3 February 1712
This was the date of the funeral of James Walker who is buried beside his wife (who died in 1707) on the south side of the church. They have the most elaborate memorial in the church, with busts, skulls and cherubs. It records that Mr Walker was “A merchant of the highest integrity, an honour to the English Church, without guile, he treated all with matchless courtesy… a lenient father. He was distinguished by his remarkable kindness and charity to friends, to the poor and especially to the clergy.” Dorothea was “graced with the choicest gifts of mind and body, the beloved wife of a beloved husband. Friendly, kind and courteous to all, liberal in thought and deed.” They sound a nice couple – and, to judge by the memorial, not short of a penny or three!
11 February 1600
Will Kemp, the country's leading comic actor and entertainer (and a friend of Shakespeare), began to dance all the way from London to Norwich - 130 miles - for publicity and sponsorship money. He set off with a drummer and a referee, and an enormous crowd cheering him on.
"Mile End is no walk without a recreation at Stratford Bow and cream and cakes... and many a thousand brought me to Bow where I rested a while from dancing, but had small rest from those who urged me to drinking!" - from his book, 'Kemp's Nine Days Wonder'
After Bow, he danced over the bridge and on to Romford to end his first day. He made it all the way to Norwich. It took him a month.
17 February 1913
Sylvia Pankhurst (who had opened the East London Suffragette's HQ opposite the church in 1912) addressed a meeting "in a dreary, almost unlighted open space near Bow Church" - now Stroudly Walk. It was all a bit dismal until she livened things up by smashing the windows of C Selby's - the local undertakers. George Lansbury's son, Willie, did the same at Bromley Public Hall (the Register Office) and the Bow Liberal Party Office. Sylvia, Willie and several others were arrested and taken to Bow Police Station. They were all sentenced to two months' hard labour. Sylvia later said, "It marked the beginning of the mass movement for Votes for Women in East London."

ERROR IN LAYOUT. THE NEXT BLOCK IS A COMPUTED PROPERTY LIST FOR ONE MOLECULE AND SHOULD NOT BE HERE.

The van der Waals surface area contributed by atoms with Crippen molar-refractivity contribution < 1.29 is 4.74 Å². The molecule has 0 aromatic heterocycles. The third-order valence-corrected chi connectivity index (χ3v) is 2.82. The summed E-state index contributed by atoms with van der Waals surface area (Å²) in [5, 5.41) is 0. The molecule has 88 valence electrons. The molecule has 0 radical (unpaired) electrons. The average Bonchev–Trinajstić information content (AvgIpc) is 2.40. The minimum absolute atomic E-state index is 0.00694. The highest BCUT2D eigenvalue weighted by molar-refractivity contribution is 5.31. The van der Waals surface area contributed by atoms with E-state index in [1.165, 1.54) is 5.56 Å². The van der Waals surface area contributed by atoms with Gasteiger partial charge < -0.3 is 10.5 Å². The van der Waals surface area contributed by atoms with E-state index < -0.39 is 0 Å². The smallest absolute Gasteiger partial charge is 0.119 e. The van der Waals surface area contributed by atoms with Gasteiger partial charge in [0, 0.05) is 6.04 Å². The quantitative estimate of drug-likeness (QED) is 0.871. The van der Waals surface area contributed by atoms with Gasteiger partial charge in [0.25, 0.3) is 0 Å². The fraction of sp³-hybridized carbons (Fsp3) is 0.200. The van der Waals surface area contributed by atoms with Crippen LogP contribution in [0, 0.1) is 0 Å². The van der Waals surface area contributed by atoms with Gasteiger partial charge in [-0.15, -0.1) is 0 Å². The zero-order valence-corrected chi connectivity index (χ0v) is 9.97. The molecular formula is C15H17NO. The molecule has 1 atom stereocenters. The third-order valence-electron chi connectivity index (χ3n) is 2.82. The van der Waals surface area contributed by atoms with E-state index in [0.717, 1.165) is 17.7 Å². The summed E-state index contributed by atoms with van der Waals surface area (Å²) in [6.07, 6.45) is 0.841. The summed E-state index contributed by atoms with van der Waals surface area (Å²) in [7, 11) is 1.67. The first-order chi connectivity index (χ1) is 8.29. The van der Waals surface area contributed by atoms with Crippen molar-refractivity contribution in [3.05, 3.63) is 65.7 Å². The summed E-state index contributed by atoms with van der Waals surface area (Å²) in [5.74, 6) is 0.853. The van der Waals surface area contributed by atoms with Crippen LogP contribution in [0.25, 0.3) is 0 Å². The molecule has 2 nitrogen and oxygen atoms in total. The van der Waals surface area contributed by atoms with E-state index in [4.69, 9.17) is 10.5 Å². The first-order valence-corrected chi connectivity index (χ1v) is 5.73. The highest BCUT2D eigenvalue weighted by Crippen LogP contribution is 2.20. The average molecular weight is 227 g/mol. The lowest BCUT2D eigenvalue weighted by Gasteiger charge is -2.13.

21 February 1859
George Lansbury was born in Suffolk on this day in 1859. He came as a child with his family to London and settled in Whitechapel. He married his sweetheart, Bessie, whom he had met at Whitechapel church and, after a disastrous attempt to settle in Australia, moved to St Stephen's Road.
He got more and more involved in local and national politics, becoming a guardian of the poor, borough councillor, mayor and MP for Bow, and ultimately a member of the Labour government and Leader of the Labour party. He was a pacificist and a devout Christian, and always lived locally. For nearly forty years, he was a member of our church - on the church council and a vociferous supporter of the parish football team! After his death, he was described as "the most lovable man in modern politics" and, by Clement Atlee, as "the greatest man the East End has known".
In May 2011, we are erecting a plaque in his honour in the church.
2 March 1721
On 2 March 1721, the church accounts show a payment of 11/6d (58p) for "prayers burying a man fell dead in Reading's yard". With the church on a main road, there were frequent examples of the parish having to deal with strangers in distress, taken ill or dying in its boundaries.
In April, "two castaways from Norway" were given 2d. In July, there was 2/6 "to relieve a poor man with 12 children who lost £500 at sea" and 2/- to Mary Jones, "a poor traveller, who fell in fits, for one night's lodging, bleeding etc." A week later, Ann Cawarden got 9/- "to buy a gown and petticoat, being almost naked". A Mr Stevens was given 2/6 "for a horse and cart to carry a woman to Hackney", and money was given "for clothes etc. for a child dropped at the pipe maker's door with a note naming her Sarah Halsop." And so it went on - 18th century social services in action.